35. I must agree with AnniversaryFan on all his points.

    Copying shorthand isn't the same as taking dictation since the skill sets are so different. Taking dictation requires creating an outline mentally and that's the slowest part of writing shorthand; it's the part that we work on when we build speed. Copying versus generating is much like the difference between just understanding a foreign language and actually speaking it.

    Also if you can go faster than 60, then go faster. Practiced dictation should be cranked up to the max! But remember that neatness DOES count; if the dictation is so fast you can't read the notes, you're going too fast.

    Marc

  36. I find the biggest hesitation during dictation is uncommon words, when I wonder how to write the outline.

    I can read the notes, but some common outlines are consistently wrong. Need to drill again.

    I agree, repetition is useful for building speed. I've seen it myself. But right now my goal is to finish the theory. 60 seems reasonable. It doesn't allow huge hesitation, but also doesn't prevent me from finishing the theory. I hesitate more over words I haven't learned the theory for than over any word in the theory I've already done.

    I'll probably start using 60 for my first pass at the next chapter, and 70 for the second, but I won't do the whole 60-70-80-90-70 routine until I'm done the theory. Or maybe only do it weekly, rather than for every chapter. My goal is two chapters a week, as it's review.

  37. You shouldn't be taking dictation on material that contains words you can't construct outlines for.  That's a HUGE problem.  While you are learning the theory, you should only take dictation on the materials you've covered already or are graded for your level in the manual.  If you are hesitating too much on material that is covered, it could just be nerves.  🙂  The truth is, in actual writing you are going to flub an outline once in a while.  And early in the study, more often than later.  Don't beat yourself up about it.  As Dr. Gregg told Mr. Leslie, "you can read it can't you?"  After the dictation session, read the notes, practice the outlines that you messed up, look for any phrases you may have missed and practice those, and then take the piece again.  Do it until you write the material in a way that is satisfactory to you.   Material from the prior lessons will make good dictation material.  It's stuff you know already and you should be able to write the material fairly easily.  Taking dictation is a skill in itself.  It's a different process.  It takes a little coordination when you start.  That could also be a cause of your hesitation — you are processing the shorthand is a totally different way when you hear it, contrive the outline and then write it.  There's a lot going on when you're taking dictation — you are listening, putting aside extraneous sounds or events around you and having to evaluate what's going on while all the while trying to listen, think and write.    Depending on how long the dictation is you may also have to deal with turning the page.  It's not impossible to do all of this all at once, but it does take a little practice.    No one is going to grade your execution of theory as a self-didact.  Don't try to think the outline out and worry if you're using and over ith or under ith or which way the circle should go — just get it down.  You can fix it and reinforce when you read over the notes.  If you take the dictation and you get something down for every word, you've done really well.  Marc is right, neatness counts (this is one of my big problems).  But you can't obsess about writing it right under the stress of dictation while you're still in theory.  Rome wasn't built in a day and neither is shorthand skill.    But do be careful not to load your dictation with words that you don't have the word building principles for yet.  That will do more damage than help.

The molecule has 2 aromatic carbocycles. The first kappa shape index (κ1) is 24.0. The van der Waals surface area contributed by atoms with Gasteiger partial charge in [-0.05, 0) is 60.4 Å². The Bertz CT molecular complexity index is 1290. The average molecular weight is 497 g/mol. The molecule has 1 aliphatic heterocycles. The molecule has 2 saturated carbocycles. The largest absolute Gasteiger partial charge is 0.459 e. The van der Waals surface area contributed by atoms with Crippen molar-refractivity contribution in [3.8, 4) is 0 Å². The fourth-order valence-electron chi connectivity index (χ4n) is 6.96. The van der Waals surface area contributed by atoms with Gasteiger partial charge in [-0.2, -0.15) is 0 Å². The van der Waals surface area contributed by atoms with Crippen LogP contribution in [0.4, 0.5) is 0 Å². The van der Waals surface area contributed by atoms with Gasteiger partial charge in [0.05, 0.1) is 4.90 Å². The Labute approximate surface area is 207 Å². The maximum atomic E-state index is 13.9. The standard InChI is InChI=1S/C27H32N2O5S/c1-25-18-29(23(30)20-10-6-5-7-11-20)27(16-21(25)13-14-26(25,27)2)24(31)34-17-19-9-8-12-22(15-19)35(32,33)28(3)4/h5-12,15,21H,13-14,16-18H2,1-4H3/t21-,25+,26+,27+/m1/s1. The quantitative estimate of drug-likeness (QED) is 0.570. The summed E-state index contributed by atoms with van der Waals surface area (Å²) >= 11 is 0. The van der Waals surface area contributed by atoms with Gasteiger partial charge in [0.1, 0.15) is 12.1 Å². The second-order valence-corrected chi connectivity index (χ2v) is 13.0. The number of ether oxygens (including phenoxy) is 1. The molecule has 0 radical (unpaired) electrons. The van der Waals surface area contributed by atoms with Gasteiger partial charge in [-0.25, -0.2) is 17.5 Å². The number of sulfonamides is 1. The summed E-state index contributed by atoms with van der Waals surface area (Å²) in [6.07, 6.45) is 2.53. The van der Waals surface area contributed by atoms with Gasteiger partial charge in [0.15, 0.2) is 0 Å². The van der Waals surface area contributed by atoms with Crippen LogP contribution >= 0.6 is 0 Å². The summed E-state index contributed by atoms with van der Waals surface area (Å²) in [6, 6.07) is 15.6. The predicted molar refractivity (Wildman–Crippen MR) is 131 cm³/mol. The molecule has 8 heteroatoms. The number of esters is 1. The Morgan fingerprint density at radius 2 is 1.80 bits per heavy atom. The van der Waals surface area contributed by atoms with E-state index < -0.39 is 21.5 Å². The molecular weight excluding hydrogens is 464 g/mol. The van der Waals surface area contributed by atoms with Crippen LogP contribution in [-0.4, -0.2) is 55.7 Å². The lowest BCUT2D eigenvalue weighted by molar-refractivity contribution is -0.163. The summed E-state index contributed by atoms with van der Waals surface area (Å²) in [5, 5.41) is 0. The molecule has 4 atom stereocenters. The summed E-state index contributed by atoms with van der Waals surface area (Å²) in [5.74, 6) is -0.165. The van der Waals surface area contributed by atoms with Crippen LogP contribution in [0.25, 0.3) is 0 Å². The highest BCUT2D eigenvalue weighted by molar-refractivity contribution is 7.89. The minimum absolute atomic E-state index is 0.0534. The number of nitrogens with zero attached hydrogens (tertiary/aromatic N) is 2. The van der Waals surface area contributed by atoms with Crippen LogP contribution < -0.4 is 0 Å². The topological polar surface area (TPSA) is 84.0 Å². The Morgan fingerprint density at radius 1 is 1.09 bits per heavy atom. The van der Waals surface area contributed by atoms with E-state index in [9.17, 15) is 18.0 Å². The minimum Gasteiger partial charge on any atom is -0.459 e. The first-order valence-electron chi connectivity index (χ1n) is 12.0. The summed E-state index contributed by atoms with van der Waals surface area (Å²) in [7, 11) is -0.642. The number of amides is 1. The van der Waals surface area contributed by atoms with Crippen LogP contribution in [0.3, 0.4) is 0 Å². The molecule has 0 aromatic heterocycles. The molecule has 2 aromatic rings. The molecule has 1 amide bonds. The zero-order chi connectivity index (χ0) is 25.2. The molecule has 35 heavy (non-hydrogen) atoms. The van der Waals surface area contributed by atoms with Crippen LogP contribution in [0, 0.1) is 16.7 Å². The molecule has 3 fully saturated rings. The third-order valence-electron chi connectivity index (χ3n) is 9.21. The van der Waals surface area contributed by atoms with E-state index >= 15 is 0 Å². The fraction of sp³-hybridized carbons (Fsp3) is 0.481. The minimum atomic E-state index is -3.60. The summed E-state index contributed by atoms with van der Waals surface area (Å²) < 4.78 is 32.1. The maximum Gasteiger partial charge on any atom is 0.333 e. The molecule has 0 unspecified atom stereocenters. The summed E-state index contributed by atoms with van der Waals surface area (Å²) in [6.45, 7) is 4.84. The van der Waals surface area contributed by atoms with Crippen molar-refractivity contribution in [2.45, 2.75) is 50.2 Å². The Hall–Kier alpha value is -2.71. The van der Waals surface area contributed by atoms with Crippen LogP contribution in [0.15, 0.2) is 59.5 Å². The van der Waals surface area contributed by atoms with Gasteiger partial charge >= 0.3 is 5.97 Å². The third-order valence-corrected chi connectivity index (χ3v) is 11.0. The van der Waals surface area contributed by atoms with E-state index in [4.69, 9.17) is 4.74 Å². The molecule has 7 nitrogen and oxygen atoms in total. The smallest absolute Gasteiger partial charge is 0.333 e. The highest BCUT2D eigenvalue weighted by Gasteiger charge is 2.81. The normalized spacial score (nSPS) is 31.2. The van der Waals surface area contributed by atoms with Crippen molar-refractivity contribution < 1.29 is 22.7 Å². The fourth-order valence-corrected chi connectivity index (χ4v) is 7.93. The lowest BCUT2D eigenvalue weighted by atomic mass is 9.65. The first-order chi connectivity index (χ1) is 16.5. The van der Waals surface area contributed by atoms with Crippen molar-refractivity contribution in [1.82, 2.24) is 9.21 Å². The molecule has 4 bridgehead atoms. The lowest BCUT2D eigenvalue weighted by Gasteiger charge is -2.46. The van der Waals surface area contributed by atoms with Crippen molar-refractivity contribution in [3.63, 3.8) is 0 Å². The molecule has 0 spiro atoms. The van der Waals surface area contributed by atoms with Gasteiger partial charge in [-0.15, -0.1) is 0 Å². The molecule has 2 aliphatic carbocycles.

38. So far, timed and "correct" dictation is only passages from the text. For that, I do try to get the right outline. If I'm not sure, I get something down and circle it, for later review. Otherwise, I'll never know which words need reinforcement. Hesitating but still getting the right outline is still hesitation.

    My daughter's diary and meeting notes aren't in synch with the manual, so I just get it down. Fortunately, it's a small vocabulary. I only worry about the "right" outline if I know I should know it, or it's used a lot.

    I'm positive it's memory rather than nerves by now.